This is a really cool pedal. I’m really excited about this little side project. I can’t wait to see this one come together. I’ll have a couple extra boards as well, so I’ll probably build up all three pedals.
Over the last couple months, I’ve been immersed in developing my neodymium multi-coil sidewinder pickup. The idea was to make a bridge pickup that can do it all, but take up a smaller space than a traditional pickup. I figured that the entire width of the pickup would be used a the sensing area as there are no coils wrapped around the poles. It seemed to do the job pretty well. The relatively large neodymium magnets reproduce a lot of bass, while the naturally extended highs of the sidewinder design work together. I voiced a little onboard preamp to bring it up in a live band situation.
The first two big problems to solve were the small amount space for the multi-coil assembly and keeping the magnets from crashing into each other. The neodymium magnets are really strong and somewhat difficult to manage. So, I designed a little base and had Bruce over at X-Strange machine a master that I could use for prototyping. The base has little trays built in that I could use to place the magnet assembly. I had to use a combination of press-fitting and glue. From there, I came up with a design for my bobbins. The trick was to be able to fit the terminals within the walls of the bobbin itself.
The bobbins are a combination of cast polyurethane and paper. I file grooves for the wires and attach them with CA glue. I figured that once they get encapsulated inside a block of epoxy, the paper and CA clue will be strong enough. They are pretty fragile, however t I only had one actually fail during the prototyping process – and that was purely due to operator negligence.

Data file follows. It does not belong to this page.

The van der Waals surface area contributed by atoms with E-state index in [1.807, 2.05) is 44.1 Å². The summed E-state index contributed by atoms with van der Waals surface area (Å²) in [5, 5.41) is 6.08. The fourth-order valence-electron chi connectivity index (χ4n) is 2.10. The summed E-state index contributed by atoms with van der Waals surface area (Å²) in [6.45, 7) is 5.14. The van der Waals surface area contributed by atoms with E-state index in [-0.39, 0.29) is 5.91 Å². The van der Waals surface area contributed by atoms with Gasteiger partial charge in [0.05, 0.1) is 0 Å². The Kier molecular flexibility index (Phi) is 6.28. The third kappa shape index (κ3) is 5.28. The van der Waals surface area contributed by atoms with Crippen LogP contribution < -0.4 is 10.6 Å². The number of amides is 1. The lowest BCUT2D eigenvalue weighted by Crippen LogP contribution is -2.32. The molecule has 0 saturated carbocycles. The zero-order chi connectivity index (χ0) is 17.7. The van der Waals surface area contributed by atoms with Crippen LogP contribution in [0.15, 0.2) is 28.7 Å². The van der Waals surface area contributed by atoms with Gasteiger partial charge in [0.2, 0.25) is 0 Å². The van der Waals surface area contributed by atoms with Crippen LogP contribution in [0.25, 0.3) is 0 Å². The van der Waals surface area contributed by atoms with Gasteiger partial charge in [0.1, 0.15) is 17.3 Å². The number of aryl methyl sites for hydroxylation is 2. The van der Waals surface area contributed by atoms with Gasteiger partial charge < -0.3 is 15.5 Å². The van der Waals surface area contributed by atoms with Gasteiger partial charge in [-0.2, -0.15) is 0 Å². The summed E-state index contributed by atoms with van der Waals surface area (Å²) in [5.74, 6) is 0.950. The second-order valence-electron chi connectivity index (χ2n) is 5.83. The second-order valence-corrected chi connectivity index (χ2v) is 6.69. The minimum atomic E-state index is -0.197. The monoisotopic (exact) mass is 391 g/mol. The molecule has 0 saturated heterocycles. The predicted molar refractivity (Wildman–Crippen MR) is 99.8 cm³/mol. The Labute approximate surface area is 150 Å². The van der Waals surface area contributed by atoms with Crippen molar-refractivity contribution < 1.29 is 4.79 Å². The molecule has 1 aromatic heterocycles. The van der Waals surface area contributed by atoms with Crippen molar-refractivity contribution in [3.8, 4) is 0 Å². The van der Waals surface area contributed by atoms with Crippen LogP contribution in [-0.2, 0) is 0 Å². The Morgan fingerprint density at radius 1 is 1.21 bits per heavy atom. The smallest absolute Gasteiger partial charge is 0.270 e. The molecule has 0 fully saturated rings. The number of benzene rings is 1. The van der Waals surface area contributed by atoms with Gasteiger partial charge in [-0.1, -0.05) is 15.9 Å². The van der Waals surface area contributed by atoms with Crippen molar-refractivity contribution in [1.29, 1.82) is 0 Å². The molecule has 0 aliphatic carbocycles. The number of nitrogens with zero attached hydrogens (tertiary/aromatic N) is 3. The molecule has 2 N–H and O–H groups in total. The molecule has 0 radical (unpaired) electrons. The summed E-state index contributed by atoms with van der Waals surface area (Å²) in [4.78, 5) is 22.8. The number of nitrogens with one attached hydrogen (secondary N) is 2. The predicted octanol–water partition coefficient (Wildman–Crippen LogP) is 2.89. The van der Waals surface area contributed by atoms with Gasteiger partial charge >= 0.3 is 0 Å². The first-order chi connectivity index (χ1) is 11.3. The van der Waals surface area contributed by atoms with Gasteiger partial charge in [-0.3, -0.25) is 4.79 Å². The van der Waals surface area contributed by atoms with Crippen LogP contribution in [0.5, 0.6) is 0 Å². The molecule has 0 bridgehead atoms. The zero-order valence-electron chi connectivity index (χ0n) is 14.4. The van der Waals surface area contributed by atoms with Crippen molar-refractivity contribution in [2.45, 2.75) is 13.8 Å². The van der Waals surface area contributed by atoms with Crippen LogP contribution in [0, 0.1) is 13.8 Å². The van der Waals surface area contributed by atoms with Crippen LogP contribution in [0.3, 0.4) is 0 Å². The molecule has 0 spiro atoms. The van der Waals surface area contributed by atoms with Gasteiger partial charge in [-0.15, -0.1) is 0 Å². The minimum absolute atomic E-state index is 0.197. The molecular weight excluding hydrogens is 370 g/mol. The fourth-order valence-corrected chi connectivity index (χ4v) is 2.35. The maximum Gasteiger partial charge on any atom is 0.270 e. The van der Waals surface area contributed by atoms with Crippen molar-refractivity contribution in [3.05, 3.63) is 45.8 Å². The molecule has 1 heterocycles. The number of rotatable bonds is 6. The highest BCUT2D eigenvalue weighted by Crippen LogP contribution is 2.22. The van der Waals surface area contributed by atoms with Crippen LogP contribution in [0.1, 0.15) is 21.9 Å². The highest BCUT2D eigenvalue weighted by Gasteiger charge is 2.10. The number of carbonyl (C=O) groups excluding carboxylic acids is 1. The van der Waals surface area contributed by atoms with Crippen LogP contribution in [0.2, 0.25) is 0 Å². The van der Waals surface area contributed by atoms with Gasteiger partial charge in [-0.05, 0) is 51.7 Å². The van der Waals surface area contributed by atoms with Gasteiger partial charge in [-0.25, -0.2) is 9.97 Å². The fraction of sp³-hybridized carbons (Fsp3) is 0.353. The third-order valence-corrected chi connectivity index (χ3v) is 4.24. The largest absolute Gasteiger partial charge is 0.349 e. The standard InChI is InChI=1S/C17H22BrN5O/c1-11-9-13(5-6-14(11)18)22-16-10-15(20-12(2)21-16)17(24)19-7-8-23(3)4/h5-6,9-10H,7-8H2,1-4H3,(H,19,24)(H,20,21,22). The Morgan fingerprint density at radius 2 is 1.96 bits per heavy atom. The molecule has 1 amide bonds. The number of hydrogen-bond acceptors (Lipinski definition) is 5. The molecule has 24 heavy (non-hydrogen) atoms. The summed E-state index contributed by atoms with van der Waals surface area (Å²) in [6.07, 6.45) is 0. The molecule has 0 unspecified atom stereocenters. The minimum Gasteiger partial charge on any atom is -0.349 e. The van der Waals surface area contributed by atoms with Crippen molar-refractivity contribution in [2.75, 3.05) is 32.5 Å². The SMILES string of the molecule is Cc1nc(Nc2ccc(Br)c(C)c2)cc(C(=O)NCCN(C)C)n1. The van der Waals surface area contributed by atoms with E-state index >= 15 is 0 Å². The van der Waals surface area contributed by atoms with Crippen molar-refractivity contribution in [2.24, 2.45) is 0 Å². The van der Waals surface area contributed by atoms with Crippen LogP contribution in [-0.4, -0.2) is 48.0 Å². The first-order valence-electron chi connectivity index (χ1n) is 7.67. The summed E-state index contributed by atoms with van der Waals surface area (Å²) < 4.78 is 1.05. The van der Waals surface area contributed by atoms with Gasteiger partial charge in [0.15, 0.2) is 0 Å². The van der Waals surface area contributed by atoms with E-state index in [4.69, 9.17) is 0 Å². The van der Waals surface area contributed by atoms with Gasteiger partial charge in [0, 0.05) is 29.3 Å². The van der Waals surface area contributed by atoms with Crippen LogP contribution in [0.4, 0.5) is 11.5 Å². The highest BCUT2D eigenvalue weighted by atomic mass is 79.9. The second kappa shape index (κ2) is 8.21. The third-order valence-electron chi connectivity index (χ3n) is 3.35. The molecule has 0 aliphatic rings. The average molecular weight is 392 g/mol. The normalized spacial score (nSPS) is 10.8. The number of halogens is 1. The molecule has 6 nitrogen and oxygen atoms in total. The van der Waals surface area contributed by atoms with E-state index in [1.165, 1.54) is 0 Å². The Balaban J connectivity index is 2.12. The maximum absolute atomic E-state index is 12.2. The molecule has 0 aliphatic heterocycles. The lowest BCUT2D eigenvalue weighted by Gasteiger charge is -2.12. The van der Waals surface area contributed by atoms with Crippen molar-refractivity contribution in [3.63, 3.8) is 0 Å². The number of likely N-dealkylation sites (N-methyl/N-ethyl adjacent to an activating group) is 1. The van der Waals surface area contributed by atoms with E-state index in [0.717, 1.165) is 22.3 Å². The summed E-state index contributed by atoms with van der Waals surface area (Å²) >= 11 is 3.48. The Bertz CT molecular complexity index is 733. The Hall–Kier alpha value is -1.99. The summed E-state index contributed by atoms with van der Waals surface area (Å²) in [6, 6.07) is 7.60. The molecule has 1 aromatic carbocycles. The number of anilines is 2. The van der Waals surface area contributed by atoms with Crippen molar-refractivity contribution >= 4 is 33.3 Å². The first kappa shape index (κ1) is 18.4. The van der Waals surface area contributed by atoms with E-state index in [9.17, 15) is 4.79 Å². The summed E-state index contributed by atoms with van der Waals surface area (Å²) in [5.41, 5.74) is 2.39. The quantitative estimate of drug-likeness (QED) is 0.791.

I wound these on The Funktronic Coil Genie.
I encapsulated the pickup in white polyurethane, but I wasn’t happy with the results. So, I bound and capped it with some nickel silver scraps I had laying around. Using various cements to affix the metal, I had better luck with the softer adhesives like E6000 or Gorilla Glue. For some reason, CA or epoxy wouldn’t hold the metal down. I’ve never had that problem – usually epoxy will do it.
After gluing, I soldered the cap to the binding with my soldering iron. In another life, I used to solder little structures like this all day long. Back then, I used a propane or oxy-acetylene torch. This was the first time I’ve done it with a soldering iron. It wasn’t too bad! The nickel-silver is really forgiving; I had a sand-through that I patched with a blob of solder (it’s really thin metal). Once you sand it, the patch is barely perceptible. At the very least, my cap and binding job will provide some shielding.